5. Drafting issues
The draft regulations make a number of references to “Invalid Care Allowance”. The Commission understands that this term is obsolete and has been for a considerable period since being replaced by the term “Carer’s Allowance”. Moreover, this historical term is outdated and incompatible with the commitment in the social security principles to respect and dignity.
Recommendation 11: The Scottish Government should check with DWP that the term “Invalid Care Allowance” is obsolete and, if so, consider removing reference to it from the draft regulations.
The way that draft regulation 7(1) is framed may introduce a degree of circularity. It provides that an applicant is not entitled to a grant if, on the day of their application, they are in receipt of Carer’s Allowance or Carer’s Assistance payable under the Social Security (Scotland) Act 2018. However Young Carer Grant is itself a form of carer’s assistance under the 2018 Act. There is a risk that the provision may imply that an applicant cannot receive Young Carer Grant if they are in receipt of a Young Carer Grant.
The Commission accepts that the provision is not necessarily incorrect. The YCG is not an ongoing payment and can be claimed only once every 12 months. This means that if a person is in receipt of a ‘current’ YCG (i.e. one paid within the last 12 months) then they are ineligible for another. In a technical sense the drafting therefore works. But it is potentially confusing and carries a risk that applicants, decision makers and welfare rights advisors could misinterpret what counts as being “in receipt” of carer’s assistance and incorrectly conclude that an individual is ineligible.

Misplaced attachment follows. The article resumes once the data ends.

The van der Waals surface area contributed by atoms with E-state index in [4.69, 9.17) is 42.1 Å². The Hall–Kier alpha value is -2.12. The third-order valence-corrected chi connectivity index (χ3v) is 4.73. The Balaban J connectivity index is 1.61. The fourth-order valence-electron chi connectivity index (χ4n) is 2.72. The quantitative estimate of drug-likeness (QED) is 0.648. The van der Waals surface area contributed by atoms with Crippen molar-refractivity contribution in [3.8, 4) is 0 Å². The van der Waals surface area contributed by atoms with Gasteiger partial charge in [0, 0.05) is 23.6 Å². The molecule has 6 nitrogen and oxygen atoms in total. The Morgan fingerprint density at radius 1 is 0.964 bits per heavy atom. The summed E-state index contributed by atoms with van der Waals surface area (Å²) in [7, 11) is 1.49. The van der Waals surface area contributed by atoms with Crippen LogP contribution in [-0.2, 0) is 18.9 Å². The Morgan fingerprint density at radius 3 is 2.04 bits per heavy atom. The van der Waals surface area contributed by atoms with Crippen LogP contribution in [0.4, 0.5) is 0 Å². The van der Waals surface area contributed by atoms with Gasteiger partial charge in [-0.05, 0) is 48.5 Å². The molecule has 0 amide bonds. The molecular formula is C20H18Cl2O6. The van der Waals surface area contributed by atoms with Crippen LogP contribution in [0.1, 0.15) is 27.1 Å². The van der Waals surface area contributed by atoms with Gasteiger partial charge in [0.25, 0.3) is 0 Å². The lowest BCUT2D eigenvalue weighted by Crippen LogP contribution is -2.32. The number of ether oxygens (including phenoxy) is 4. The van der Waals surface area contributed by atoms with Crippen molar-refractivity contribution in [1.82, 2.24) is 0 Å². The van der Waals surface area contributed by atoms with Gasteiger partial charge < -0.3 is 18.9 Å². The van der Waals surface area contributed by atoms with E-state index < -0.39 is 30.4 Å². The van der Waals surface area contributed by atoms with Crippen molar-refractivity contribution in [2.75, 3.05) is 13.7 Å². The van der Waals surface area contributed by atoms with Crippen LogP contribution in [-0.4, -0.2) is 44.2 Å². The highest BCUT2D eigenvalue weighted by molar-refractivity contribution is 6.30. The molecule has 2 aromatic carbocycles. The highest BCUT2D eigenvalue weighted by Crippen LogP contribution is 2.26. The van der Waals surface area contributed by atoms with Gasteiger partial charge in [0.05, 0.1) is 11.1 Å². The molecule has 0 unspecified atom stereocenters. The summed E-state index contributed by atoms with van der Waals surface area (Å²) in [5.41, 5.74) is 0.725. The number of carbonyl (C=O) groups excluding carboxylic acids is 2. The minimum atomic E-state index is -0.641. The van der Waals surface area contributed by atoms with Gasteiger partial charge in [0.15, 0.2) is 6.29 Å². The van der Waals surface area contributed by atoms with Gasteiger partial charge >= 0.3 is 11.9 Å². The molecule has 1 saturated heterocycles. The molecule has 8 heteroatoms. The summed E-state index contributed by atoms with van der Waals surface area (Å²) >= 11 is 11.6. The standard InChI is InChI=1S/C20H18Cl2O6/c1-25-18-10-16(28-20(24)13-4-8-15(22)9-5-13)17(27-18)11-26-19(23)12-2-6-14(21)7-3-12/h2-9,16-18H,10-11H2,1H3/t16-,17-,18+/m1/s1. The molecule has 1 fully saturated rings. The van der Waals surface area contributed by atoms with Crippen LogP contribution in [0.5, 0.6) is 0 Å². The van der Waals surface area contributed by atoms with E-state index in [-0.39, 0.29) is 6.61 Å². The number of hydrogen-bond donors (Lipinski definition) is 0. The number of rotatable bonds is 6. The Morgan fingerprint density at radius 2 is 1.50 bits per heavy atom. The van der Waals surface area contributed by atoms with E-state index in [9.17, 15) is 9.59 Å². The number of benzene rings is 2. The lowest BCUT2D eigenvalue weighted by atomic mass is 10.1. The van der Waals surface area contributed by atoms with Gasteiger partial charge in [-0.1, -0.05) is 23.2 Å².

Recommendation 12: The Scottish Government is invited to consider whether Regulation 7(1) could be phrased more clearly to avoid risk of confusion about what counts as being “in receipt” of carer’s assistance.
Draft regulation 7(4)(b) introduces an exception to the rule that only one person can receive a YCG in relation to a cared for person in circumstances where the recipient of the original Grant dies.
While this exception is welcome, the Commission observes that there are other reasonable and legitimate circumstances in which caring responsibilities between young people will unavoidably shift. For example, the original recipient may fall ill, become incapacitated or accept an employment or educational opportunity abroad. In such circumstances it seems reasonable that if another young person assumes the outstanding caring responsibilities, they too should be eligible for support.
Recommendation 13: The Scottish Government is invited to consider whether the exception made in regulation 7(4)(b) could be broadened to encompass other circumstances than the death of the original YCG recipient, where caring responsibilities reasonably shift between young people.
Draft regulation 11 allows Scottish Ministers to award a Grant without application. This power would be exercised in circumstances where a previous YCG application was rejected purely because the cared-for person was not, at the time of application, in receipt of a qualifying benefit. The idea is that if the cared-for person subsequently receives a backdated award of a qualifying benefit as a result of a successful appeal, then it is reasonable to pay the YCG without receipt of a further application. This is a welcome provision that should, subject to effective implementation, have the effect of reducing the burden on young carers to reapply.